Online-Radicalisation: Myth or Reality?

The proliferation of extremist, jihadist and violence-inciting websites, blogs and channels in social media has long since become a major theme in security policy. Extremists and terrorists use the new technological tools to communicate with each other, to organise themselves and to publicise their ideas. Whereas terrorists in the previous millennium were still dependent on journalists to report their acts and to draw attention to their group and their ideology, potentially violent groups today are in a position to publish their story and their intentions unfiltered on the web, and to communicate with each other swiftly and effectively across national borders. Ever since the case of Australian teenager Jake Bilardi, who travelled to the territories of the so-called Islamic State (IS)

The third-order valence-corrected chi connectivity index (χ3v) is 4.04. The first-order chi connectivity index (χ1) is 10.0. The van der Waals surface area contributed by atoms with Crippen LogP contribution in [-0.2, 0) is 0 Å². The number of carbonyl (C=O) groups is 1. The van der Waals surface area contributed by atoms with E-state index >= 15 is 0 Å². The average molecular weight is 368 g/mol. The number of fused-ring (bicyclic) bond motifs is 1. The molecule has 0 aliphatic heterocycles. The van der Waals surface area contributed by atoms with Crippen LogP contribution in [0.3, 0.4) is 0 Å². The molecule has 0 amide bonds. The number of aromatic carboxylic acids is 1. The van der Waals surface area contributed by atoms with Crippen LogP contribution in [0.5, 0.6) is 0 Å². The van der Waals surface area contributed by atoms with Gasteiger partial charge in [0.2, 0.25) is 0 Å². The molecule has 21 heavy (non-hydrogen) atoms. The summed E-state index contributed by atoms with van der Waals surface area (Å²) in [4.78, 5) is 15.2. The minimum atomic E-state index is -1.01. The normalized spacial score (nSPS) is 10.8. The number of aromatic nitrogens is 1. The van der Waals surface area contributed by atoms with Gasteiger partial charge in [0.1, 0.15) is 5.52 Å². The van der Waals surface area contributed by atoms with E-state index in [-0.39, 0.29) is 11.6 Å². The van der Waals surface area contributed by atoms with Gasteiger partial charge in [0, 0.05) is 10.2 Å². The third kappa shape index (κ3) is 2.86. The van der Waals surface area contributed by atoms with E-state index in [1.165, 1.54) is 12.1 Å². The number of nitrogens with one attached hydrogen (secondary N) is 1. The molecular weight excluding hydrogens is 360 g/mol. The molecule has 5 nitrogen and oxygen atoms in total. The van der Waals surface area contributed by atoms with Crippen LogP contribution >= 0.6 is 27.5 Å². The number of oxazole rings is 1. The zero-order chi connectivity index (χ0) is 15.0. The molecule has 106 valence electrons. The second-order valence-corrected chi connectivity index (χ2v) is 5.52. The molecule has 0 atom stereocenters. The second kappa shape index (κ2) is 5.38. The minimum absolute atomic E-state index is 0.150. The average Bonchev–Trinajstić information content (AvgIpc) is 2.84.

and in 2015, at the age of 19, committed a suicide attack in Ramadi (Iraq), however, it is not just online communication by extremists that is in focus, but also the phenomenon of online radicalisation. According to the current state of information, Bilardi converted to Islam without any direct influences from his immediate environment, radicalised himself exclusively via online media, and travelled to Syria with the help of online contacts. His case, and many other cases of Western recruits, raised the question of whether a process of radicalisation can take place exclusively online or if online propaganda is only one facilitating factor that promotes and perhaps accelerates radicalization, but is in itself not sufficient to explain the whole process. Unfortunately, there are still not enough systematic, empirical studies on this subject area and our knowledge is generally limited
to known perpetrator profiles. Nevertheless, some general statements can be made regarding online radicalisation.

Tags: Counterterrorism, Islamic State, Radicalisation